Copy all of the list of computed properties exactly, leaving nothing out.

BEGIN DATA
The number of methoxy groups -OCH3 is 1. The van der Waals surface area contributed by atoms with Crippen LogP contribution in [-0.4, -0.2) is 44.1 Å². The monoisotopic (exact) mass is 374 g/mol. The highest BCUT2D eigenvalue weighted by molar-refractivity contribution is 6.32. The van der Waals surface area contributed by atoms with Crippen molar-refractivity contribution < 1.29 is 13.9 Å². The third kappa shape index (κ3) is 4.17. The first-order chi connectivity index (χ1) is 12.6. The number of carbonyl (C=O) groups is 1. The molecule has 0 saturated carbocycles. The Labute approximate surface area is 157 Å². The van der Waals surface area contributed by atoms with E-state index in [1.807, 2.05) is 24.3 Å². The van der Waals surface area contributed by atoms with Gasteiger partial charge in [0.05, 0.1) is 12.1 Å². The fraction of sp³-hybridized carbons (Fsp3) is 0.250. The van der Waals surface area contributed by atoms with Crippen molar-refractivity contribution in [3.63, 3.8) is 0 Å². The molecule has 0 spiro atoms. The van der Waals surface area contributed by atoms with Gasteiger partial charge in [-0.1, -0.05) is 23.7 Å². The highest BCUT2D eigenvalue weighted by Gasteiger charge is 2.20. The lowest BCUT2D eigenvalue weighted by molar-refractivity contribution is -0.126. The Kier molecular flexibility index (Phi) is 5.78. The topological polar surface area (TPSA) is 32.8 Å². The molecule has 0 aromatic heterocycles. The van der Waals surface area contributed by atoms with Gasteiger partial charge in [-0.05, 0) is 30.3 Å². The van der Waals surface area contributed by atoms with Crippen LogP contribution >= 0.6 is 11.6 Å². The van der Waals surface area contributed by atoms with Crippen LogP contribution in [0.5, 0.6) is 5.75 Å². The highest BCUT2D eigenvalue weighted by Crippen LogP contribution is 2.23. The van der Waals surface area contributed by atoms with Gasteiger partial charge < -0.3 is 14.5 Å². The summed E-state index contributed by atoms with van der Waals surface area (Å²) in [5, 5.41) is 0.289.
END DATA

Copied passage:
The number of methoxy groups -OCH3 is 1. The van der Waals surface area contributed by atoms with Crippen LogP contribution in [-0.4, -0.2) is 44.1 Å². The monoisotopic (exact) mass is 374 g/mol. The highest BCUT2D eigenvalue weighted by molar-refractivity contribution is 6.32. The van der Waals surface area contributed by atoms with Crippen molar-refractivity contribution < 1.29 is 13.9 Å². The third kappa shape index (κ3) is 4.17. The first-order chi connectivity index (χ1) is 12.6. The number of carbonyl (C=O) groups is 1. The molecule has 0 saturated carbocycles. The Labute approximate surface area is 157 Å². The van der Waals surface area contributed by atoms with E-state index in [1.807, 2.05) is 24.3 Å². The van der Waals surface area contributed by atoms with Gasteiger partial charge in [0.05, 0.1) is 12.1 Å². The fraction of sp³-hybridized carbons (Fsp3) is 0.250. The van der Waals surface area contributed by atoms with Crippen molar-refractivity contribution in [3.63, 3.8) is 0 Å². The molecule has 0 spiro atoms. The van der Waals surface area contributed by atoms with Gasteiger partial charge in [-0.1, -0.05) is 23.7 Å². The highest BCUT2D eigenvalue weighted by Gasteiger charge is 2.20. The lowest BCUT2D eigenvalue weighted by molar-refractivity contribution is -0.126. The Kier molecular flexibility index (Phi) is 5.78. The topological polar surface area (TPSA) is 32.8 Å². The molecule has 0 aromatic heterocycles. The van der Waals surface area contributed by atoms with Gasteiger partial charge in [-0.05, 0) is 30.3 Å². The van der Waals surface area contributed by atoms with Crippen LogP contribution >= 0.6 is 11.6 Å². The van der Waals surface area contributed by atoms with Crippen LogP contribution in [0.5, 0.6) is 5.75 Å². The highest BCUT2D eigenvalue weighted by Crippen LogP contribution is 2.23. The van der Waals surface area contributed by atoms with Gasteiger partial charge < -0.3 is 14.5 Å². The summed E-state index contributed by atoms with van der Waals surface area (Å²) in [5, 5.41) is 0.289.